About a week after placing the queen cells in the cell builder, Henry goes through the hive and eliminates any emergency queen cells the workers may have built on the comb. You can see a little Instagram video of this here (but please excuse a brief bit of foul language as I get stung in the face).

beekeeping with Henry Storch of Old Blue Raw Honey // Wayward Spark

Exactly 10 days after grafting, the capped queen cells are ready to be removed and placed in waiting mating nucs (small, queenless hives). The queen cells must be removed before any queens hatch or else the first virgin to emerge will destroy the other queen cells and/or fight with other hatching queens.

After pulling out a queen cell frame, he gently brushes some of the adhering bees off the queen cells.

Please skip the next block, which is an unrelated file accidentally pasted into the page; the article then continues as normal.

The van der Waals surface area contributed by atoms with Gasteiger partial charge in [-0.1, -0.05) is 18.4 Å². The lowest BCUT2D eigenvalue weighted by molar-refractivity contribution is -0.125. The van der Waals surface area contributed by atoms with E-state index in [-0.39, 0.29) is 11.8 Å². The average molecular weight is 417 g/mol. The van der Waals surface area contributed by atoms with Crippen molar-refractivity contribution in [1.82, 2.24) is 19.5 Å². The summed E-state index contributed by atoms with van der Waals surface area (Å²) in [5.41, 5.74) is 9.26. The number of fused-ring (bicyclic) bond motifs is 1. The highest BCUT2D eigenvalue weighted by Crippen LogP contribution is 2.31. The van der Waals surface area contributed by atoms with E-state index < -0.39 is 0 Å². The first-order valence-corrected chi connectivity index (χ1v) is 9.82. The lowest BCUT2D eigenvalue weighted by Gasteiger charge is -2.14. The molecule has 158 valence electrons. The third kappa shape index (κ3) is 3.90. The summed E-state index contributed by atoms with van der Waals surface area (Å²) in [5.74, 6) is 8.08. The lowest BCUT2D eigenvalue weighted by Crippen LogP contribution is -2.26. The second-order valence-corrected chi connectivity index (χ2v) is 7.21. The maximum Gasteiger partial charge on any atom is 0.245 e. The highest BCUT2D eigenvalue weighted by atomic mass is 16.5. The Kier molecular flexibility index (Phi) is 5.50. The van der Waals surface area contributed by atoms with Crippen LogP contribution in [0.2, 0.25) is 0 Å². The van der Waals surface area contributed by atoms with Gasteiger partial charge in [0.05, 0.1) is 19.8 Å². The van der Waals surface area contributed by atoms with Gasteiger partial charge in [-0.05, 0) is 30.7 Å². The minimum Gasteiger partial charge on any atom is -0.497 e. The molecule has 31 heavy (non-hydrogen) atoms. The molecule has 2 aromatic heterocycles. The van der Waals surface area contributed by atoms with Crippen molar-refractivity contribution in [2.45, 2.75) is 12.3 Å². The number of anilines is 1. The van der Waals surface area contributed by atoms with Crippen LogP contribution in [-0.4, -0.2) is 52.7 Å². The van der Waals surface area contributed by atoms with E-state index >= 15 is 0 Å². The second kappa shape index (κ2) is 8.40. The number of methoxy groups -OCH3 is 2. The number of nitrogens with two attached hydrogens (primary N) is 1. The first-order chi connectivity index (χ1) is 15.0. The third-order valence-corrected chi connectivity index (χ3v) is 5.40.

beekeeping with Henry Storch of Old Blue Raw Honey // Wayward Spark

One at a time, he plucks the queen cells off the bar.

beekeeping with Henry Storch of Old Blue Raw Honey // Wayward Sparkbeekeeping with Henry Storch of Old Blue Raw Honey // Wayward Sparkgrafting honeybee queens with Henry Storch of Old Blue Raw Honey // Wayward Spark

These queen cells still have an excess of unconsumed royal jelly in the top, which means the queens have been provided with an abundant quantity of food while developing.

grafting honeybee queens with Henry Storch of Old Blue Raw Honey // Wayward Sparkgrafting honeybee queens with Henry Storch of Old Blue Raw Honey // Wayward Spark

grafting honeybee queens with Henry Storch of Old Blue Raw Honey // Wayward Spark

Raising queens in Oregon, even with really good spring weather, is iffy. Henry has had grafts where 100% of the queen cells fully developed, but the average is more like 60%.

beekeeping with Henry Storch of Old Blue Raw Honey // Wayward Spark